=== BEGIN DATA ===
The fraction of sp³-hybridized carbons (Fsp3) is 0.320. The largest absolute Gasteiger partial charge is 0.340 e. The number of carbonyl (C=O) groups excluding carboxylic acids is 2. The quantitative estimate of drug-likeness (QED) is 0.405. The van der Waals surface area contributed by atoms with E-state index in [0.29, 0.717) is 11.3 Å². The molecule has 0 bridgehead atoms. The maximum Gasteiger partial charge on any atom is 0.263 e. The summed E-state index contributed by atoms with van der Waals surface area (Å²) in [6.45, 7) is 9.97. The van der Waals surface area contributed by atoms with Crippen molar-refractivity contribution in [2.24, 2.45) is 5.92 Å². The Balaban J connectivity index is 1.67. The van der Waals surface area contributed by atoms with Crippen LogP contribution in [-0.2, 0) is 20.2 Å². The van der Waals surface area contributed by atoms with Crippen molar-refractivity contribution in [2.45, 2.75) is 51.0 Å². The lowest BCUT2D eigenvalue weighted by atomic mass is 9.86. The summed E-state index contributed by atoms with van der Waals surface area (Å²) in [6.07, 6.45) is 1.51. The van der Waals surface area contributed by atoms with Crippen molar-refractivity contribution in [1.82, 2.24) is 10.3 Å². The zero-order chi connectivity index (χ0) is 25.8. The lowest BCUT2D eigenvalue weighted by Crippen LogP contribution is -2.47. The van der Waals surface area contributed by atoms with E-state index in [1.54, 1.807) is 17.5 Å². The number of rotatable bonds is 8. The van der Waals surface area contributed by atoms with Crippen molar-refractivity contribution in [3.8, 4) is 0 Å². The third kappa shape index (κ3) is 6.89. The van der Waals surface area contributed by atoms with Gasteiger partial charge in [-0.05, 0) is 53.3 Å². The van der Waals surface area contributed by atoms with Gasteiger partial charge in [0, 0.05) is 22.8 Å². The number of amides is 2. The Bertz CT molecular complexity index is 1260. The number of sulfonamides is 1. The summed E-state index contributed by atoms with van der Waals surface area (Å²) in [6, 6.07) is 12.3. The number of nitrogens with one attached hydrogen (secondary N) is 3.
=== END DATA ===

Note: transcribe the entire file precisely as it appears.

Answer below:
The fraction of sp³-hybridized carbons (Fsp3) is 0.320. The largest absolute Gasteiger partial charge is 0.340 e. The number of carbonyl (C=O) groups excluding carboxylic acids is 2. The quantitative estimate of drug-likeness (QED) is 0.405. The van der Waals surface area contributed by atoms with E-state index in [0.29, 0.717) is 11.3 Å². The molecule has 0 bridgehead atoms. The maximum Gasteiger partial charge on any atom is 0.263 e. The summed E-state index contributed by atoms with van der Waals surface area (Å²) in [6.45, 7) is 9.97. The van der Waals surface area contributed by atoms with Crippen molar-refractivity contribution in [2.24, 2.45) is 5.92 Å². The Balaban J connectivity index is 1.67. The van der Waals surface area contributed by atoms with Crippen LogP contribution in [-0.2, 0) is 20.2 Å². The van der Waals surface area contributed by atoms with Crippen molar-refractivity contribution in [2.45, 2.75) is 51.0 Å². The lowest BCUT2D eigenvalue weighted by atomic mass is 9.86. The summed E-state index contributed by atoms with van der Waals surface area (Å²) in [6.07, 6.45) is 1.51. The van der Waals surface area contributed by atoms with Crippen molar-refractivity contribution in [1.82, 2.24) is 10.3 Å². The zero-order chi connectivity index (χ0) is 25.8. The lowest BCUT2D eigenvalue weighted by Crippen LogP contribution is -2.47. The van der Waals surface area contributed by atoms with E-state index in [1.54, 1.807) is 17.5 Å². The number of rotatable bonds is 8. The van der Waals surface area contributed by atoms with Crippen molar-refractivity contribution in [3.8, 4) is 0 Å². The third kappa shape index (κ3) is 6.89. The van der Waals surface area contributed by atoms with Gasteiger partial charge in [-0.05, 0) is 53.3 Å². The van der Waals surface area contributed by atoms with Gasteiger partial charge in [0, 0.05) is 22.8 Å². The number of amides is 2. The Bertz CT molecular complexity index is 1260. The number of sulfonamides is 1. The summed E-state index contributed by atoms with van der Waals surface area (Å²) in [6, 6.07) is 12.3. The number of nitrogens with one attached hydrogen (secondary N) is 3.